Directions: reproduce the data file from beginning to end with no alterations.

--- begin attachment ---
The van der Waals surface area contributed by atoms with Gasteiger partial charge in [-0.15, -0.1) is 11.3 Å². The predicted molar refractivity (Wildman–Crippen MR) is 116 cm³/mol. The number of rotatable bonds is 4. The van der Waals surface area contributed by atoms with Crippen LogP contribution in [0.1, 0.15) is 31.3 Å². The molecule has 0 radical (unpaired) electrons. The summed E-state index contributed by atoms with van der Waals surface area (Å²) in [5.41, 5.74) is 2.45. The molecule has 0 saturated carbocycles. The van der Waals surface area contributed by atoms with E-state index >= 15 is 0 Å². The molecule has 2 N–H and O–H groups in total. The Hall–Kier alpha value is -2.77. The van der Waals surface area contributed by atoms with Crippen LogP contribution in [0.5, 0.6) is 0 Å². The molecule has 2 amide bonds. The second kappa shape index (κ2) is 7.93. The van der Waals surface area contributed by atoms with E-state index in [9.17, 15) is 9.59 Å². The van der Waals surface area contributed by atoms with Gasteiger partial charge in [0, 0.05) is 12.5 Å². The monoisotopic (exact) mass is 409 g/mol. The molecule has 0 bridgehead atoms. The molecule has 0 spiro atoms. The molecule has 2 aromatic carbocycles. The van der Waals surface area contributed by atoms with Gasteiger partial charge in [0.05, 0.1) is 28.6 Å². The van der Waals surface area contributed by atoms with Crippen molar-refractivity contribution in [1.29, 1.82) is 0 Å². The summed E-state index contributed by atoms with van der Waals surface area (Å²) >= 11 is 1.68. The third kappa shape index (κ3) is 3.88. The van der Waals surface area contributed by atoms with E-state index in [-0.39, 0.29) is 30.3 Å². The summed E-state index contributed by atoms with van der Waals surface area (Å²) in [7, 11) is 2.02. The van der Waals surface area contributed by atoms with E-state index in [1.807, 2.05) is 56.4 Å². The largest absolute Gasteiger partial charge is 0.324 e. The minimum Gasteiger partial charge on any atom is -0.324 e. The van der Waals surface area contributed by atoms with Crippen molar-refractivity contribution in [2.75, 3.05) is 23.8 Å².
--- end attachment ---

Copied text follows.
The van der Waals surface area contributed by atoms with Gasteiger partial charge in [-0.15, -0.1) is 11.3 Å². The predicted molar refractivity (Wildman–Crippen MR) is 116 cm³/mol. The number of rotatable bonds is 4. The van der Waals surface area contributed by atoms with Crippen LogP contribution in [0.1, 0.15) is 31.3 Å². The molecule has 0 radical (unpaired) electrons. The summed E-state index contributed by atoms with van der Waals surface area (Å²) in [5.41, 5.74) is 2.45. The molecule has 0 saturated carbocycles. The van der Waals surface area contributed by atoms with E-state index >= 15 is 0 Å². The molecule has 2 N–H and O–H groups in total. The Hall–Kier alpha value is -2.77. The van der Waals surface area contributed by atoms with Crippen LogP contribution in [0.5, 0.6) is 0 Å². The molecule has 2 amide bonds. The second kappa shape index (κ2) is 7.93. The van der Waals surface area contributed by atoms with E-state index in [9.17, 15) is 9.59 Å². The van der Waals surface area contributed by atoms with Gasteiger partial charge in [0, 0.05) is 12.5 Å². The monoisotopic (exact) mass is 409 g/mol. The molecule has 0 bridgehead atoms. The molecule has 0 spiro atoms. The molecule has 2 aromatic carbocycles. The van der Waals surface area contributed by atoms with Gasteiger partial charge in [0.05, 0.1) is 28.6 Å². The van der Waals surface area contributed by atoms with Crippen molar-refractivity contribution in [1.29, 1.82) is 0 Å². The summed E-state index contributed by atoms with van der Waals surface area (Å²) >= 11 is 1.68. The third kappa shape index (κ3) is 3.88. The van der Waals surface area contributed by atoms with E-state index in [-0.39, 0.29) is 30.3 Å². The summed E-state index contributed by atoms with van der Waals surface area (Å²) in [7, 11) is 2.02. The van der Waals surface area contributed by atoms with E-state index in [1.807, 2.05) is 56.4 Å². The largest absolute Gasteiger partial charge is 0.324 e. The minimum Gasteiger partial charge on any atom is -0.324 e. The van der Waals surface area contributed by atoms with Crippen molar-refractivity contribution in [2.75, 3.05) is 23.8 Å².